To avoid any misinterpretations, this next photo is not the Brazilians loading up to slaughter innocent civilians like some Left wing media outlets love to believe, but the Brazilians displaying ammunition found in a house near the gang base. And yes, all you naysayers, I was there when they arrived, entered the locked house and discovered the cache hidden in a closet and under a mattress.
I know it's late but, hey, some of us have to work you know. This next selection of photos were taken at the beginning of the year and marked the end of the gangs in the notorious slum of Cite Soleil. The UN troops moved in in force in the wee hours and surrounded a section known as Boston. At 2 am the noose began to close and after three hours of automatic gun fire, tracers searing the sky and flashbang grenades it was all over. The gangs either fled (some dressed as women it was rumoured) some went to ground and some were soon to be buried under the ground (it's hard to hide from snipers with high powered rifles and night vision scopes.)
In any case, three more operations were carried out in the two other major neighbourhoods, but in both cases, not a shot was fired. And now, months later, Cite Soleil has become the hot tourist spot for all the visiting dignitaries and all the Civil Affairs and Political Affairs hacks who rode their desks until all the work was done - "Look what we did," they seem to crow, posing for pictures with the troops that actually put their life on the line to get the job done. Sorry, I rant.
Anyway, as for me on the night on the operation, I was "embedded" with the troops - which means they locked me up in the base telling me it was too dangerous to go out in the dark. Fine, too hard to take pictures at night, anyway. When the sun rose, however, things changed. Unfortunately, it was still "too dangerous", according to the Brazilian public information soldier who was supposed to take care of me. I realized that to him, "take care" meant keep safe, whereas to me it means "get me in the shit and leave me there". In the end, I just walked out and ignored their fervent calls to return.
I walked up the main road, side stepping armoured personnel carriers and chatting with Haitians - no matter the situation, no matter how bad, there are always Haitians walking around, beats me where they feel they just have to get to.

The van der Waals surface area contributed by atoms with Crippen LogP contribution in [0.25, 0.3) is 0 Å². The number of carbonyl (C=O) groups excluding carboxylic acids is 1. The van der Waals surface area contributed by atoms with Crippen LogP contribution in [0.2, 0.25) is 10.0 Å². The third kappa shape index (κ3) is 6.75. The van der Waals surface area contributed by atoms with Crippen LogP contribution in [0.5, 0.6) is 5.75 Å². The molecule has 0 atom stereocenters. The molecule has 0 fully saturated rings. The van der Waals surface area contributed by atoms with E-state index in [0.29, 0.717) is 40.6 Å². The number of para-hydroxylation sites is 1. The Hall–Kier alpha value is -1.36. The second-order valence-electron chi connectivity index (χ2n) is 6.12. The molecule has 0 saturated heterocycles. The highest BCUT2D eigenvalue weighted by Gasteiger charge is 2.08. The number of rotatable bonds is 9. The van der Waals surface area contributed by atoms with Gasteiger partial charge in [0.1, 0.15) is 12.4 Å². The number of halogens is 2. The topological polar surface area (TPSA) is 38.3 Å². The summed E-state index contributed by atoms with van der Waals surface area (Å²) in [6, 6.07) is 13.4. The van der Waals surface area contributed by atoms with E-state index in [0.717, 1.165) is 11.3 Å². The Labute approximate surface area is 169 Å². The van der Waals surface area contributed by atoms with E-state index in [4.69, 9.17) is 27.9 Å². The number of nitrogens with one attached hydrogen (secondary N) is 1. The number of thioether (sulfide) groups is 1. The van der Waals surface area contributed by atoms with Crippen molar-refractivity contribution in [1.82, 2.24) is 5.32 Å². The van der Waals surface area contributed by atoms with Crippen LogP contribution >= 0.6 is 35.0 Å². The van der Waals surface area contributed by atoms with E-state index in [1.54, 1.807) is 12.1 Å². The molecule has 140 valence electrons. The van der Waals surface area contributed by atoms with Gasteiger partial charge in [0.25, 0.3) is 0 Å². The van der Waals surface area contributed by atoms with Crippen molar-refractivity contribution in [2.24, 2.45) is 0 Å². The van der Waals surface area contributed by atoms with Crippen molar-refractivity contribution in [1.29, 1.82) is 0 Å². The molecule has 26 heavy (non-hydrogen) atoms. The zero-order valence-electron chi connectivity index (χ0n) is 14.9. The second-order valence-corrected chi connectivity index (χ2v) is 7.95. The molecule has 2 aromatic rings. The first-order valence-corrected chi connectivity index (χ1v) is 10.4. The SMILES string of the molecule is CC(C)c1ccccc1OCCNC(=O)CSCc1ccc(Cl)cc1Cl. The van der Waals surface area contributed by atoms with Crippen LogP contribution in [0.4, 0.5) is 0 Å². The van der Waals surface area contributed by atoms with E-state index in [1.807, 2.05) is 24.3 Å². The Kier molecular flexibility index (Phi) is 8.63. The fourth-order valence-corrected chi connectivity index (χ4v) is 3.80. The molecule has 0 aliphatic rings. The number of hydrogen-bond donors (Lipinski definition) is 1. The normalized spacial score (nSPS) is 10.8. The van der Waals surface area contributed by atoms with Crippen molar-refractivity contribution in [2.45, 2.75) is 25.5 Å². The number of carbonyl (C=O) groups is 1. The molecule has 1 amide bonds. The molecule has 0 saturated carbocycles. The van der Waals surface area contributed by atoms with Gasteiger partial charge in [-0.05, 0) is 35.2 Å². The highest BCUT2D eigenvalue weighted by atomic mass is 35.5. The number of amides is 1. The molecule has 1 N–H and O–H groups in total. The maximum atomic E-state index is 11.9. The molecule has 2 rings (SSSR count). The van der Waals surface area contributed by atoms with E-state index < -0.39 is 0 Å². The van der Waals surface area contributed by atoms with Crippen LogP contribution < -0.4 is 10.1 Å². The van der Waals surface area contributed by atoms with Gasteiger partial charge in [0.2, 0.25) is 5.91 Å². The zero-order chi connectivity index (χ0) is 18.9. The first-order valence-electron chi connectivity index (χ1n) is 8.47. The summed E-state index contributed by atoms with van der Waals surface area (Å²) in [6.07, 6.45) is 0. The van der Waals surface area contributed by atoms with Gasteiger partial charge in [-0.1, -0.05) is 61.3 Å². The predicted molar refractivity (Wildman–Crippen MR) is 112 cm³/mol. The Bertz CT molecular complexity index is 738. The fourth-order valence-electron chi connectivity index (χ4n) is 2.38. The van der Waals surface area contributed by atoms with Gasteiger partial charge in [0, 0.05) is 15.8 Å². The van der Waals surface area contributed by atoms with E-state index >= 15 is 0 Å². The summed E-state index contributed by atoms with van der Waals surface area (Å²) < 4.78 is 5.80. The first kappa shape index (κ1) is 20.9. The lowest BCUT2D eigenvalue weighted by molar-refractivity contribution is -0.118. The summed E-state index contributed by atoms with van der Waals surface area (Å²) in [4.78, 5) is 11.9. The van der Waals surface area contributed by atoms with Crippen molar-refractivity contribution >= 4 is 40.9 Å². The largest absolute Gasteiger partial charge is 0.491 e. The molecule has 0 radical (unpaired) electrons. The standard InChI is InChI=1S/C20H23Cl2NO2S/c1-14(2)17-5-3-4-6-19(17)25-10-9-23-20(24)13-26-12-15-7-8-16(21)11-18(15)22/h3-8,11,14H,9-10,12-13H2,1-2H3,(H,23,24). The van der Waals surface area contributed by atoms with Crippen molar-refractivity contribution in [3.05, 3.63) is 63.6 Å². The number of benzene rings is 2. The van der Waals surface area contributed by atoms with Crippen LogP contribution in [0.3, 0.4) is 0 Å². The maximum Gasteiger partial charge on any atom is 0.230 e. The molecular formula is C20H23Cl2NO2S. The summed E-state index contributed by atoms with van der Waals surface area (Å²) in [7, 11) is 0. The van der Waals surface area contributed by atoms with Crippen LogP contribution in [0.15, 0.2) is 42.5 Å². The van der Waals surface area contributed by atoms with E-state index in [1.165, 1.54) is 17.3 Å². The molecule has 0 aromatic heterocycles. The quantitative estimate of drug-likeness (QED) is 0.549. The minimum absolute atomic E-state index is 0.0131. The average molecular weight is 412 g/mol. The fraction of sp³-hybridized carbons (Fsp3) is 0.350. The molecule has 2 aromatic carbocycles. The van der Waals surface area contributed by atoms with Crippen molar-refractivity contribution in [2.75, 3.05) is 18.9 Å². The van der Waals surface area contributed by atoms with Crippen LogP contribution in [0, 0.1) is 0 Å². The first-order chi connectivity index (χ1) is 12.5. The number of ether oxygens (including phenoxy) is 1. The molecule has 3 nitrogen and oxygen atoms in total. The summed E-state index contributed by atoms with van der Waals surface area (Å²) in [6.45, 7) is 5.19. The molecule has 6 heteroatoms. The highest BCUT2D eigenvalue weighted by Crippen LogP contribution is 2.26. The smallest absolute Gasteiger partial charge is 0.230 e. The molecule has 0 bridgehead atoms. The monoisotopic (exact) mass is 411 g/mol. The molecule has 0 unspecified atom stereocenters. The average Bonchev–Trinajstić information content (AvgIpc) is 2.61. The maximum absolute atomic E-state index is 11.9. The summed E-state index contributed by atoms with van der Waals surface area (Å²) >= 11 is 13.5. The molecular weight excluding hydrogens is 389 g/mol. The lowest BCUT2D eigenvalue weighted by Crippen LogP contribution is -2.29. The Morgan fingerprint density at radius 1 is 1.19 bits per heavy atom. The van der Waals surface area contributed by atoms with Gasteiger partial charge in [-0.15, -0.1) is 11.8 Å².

Eventually, I reached a school newly acquired by the UN troops. In a strolled, looking around taking pictures as shots from really big guns rang out from the second floor. As it turned out, the troops did not think it was such a good idea for me to be there and so they forcibly loaded me into an APC and took me back to the base.
Well, when I got back I lost my nut. What the F was I doing here if I couldn't cover the operation? I yelled at the befuddled PIO soldier. He hummed and hawed and phoned some people and hummed some more. After an extended amount of chin rubbing he told me he'd get me into an APC that was doing patrols into newly "liberated" areas.
Fine, let's go.
Well he may be a shite PIO officer but he was a crafty bugger. Sure he got me into an APC, but damn me if we didn't drive around the perimeter and then park for 3 hours doing sweet F#$K all. I can't describe sitting scrunched up in a metal box on wheels with ten sweaty soldiers bored and frustrated. Well I could describe it but I'm sure you get the idea. It took calls all over the mission to get them to finally let me out. By that time I was fed up and once back at the base I walked off and didn't look back. And that's when I finally managed to get the shots that I'd hoped for. By the by, HQ in NY was overjoyed with the photos - "Best I've seen in my 11 years with the UN," the head of the photo department in NY said. I wonder what he'd think if he knew how many rules I broke in order to get them.